EMPAC, which opened October 3, features 220,000-square feet of theaters, studios and workspaces which are designed to bridge the gap between the world of digital data and the physical world of the senses. EMPAC's mission is the creation of new time-based art, facilitation of advanced research in science and technology, and the formation of an unprecedented intellectual community.
"We're not a traditional performing arts center; we're more focused on edgy, forward-looking technology development," notes RPI's Geoff Mielke. "Our style is eclectic, and there's a wide range of what we might do in any of the spaces." A 1,200 seat concert hall is complemented by a 400-seat proscenium theater with movable stages and seats, and two "black box" studios, which act as immersive environments.
As can be expected, the unconventional venues "present a lot of challenges in terms of lighting," notes Mielke. "We have two Topaze followspots which are currently in the theater. One of the reasons we selected the Topaze was for its portability. The theater has two levels, so we placed one Topaze in the projection room and one in the 'followspot room' so we can accommodate whatever comes along with minimal labor."
One of the criteria when specifying lighting equipment was ease of use. "We needed something that would be easy to convert to multiple users," points out RPI's Bob Bovard. "We have varying crews and lots of guests, and everybody has to be trained on the lights. So we needed an instrument that was intuitive, and the Topaze was perfect."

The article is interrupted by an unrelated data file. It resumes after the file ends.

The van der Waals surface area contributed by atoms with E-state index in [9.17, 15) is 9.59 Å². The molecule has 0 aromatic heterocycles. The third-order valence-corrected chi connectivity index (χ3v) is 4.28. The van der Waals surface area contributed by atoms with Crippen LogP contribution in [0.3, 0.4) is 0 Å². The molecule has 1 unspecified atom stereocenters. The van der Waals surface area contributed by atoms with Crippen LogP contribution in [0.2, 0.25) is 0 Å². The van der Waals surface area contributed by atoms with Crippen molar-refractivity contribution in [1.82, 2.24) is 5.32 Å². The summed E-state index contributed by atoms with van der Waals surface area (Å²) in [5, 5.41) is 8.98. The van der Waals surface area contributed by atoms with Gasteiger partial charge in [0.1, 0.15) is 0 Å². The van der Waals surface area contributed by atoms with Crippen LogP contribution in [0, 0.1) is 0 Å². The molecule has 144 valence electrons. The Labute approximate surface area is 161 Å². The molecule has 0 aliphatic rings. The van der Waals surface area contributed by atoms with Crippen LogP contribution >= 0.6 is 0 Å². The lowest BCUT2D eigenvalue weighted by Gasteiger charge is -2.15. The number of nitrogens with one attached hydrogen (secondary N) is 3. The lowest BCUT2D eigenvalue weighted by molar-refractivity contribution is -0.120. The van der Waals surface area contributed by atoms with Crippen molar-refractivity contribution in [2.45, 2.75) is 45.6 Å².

When EMPAC opened, one of the initial performances was a student production in the theater, Mielke reports. "We gave the student crew a very cursory overview of the followspot and let them try it out. They were very happy with its ease of use, flexibility and functionality: A lot of hands-on tactile interfaces were very ergonomic, and they really liked the rolling handle douser. They were easily able to figure out the color changes.
"So we're really impressed with this unit. The Topaze is proving to be a good light for the theater."
Bovard notes that the throw in the theater is 60-85 feet but the followspots could be brought in "as close as 50 feet." The light's versatility means "we can take them into other spaces if we need them. Our venues are flexible; we can move anything anywhere if needed."
The Topaze has already been tested in the concert hall, adds RPI's Angel Eads. "The concert hall has a longer throw, but we were very impressed with the light's ability to hold its own in the larger space."
The Topaze sale was handled by Dave Naone of Limelight Productions in Lee, Massachusetts.
About Robert Juliat
Robert Juliat is a three-generation, independent, family-run company dedicated to stage lighting. The current chairman's grandfather was, at the end of the 19th century, one of the pioneers in creating special effects for the fledgling motion picture industry in France. Robert Juliat lights are used by customers who include the Cirque du Soleil, Celine Dion, New York's Lincoln Center, LA's Dorothy Chandler Pavilion, Disney World, The Royal Shakespeare Company, the Comedie Francaise, the Beijing 2008 Summer Olympic Games, soccer's World Cup in Japan and Germany, plus theatres, schools and public venues around the world.
R&D, production and the company headquarters are based in the village of Fresnoy-en-Thelle, 50 km north of Paris. Robert Juliat USA is located in Wallingford, Connecticut. For more information, visit www.robertjuliatamerica.com.